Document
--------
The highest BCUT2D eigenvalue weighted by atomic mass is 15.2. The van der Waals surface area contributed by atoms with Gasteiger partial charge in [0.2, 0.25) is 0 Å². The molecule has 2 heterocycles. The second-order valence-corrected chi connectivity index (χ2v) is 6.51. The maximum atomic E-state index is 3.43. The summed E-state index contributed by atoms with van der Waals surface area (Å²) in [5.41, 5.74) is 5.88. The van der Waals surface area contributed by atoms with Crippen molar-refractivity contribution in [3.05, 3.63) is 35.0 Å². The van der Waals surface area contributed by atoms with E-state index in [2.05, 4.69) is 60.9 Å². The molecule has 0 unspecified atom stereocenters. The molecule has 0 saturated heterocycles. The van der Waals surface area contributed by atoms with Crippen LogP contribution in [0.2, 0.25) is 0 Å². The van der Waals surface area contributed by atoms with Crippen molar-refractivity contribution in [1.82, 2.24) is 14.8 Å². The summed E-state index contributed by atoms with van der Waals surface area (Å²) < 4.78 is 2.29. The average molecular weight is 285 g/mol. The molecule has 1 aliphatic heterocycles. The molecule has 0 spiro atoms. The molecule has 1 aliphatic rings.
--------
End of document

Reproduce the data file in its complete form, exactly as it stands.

The highest BCUT2D eigenvalue weighted by atomic mass is 15.2. The van der Waals surface area contributed by atoms with Gasteiger partial charge in [0.2, 0.25) is 0 Å². The molecule has 2 heterocycles. The second-order valence-corrected chi connectivity index (χ2v) is 6.51. The maximum atomic E-state index is 3.43. The summed E-state index contributed by atoms with van der Waals surface area (Å²) in [5.41, 5.74) is 5.88. The van der Waals surface area contributed by atoms with Crippen molar-refractivity contribution in [3.05, 3.63) is 35.0 Å². The van der Waals surface area contributed by atoms with E-state index in [2.05, 4.69) is 60.9 Å². The molecule has 0 unspecified atom stereocenters. The molecule has 0 saturated heterocycles. The van der Waals surface area contributed by atoms with Crippen LogP contribution in [0.2, 0.25) is 0 Å². The van der Waals surface area contributed by atoms with Crippen molar-refractivity contribution in [1.82, 2.24) is 14.8 Å². The summed E-state index contributed by atoms with van der Waals surface area (Å²) < 4.78 is 2.29. The average molecular weight is 285 g/mol. The molecule has 1 aliphatic heterocycles. The molecule has 0 spiro atoms. The molecule has 1 aliphatic rings.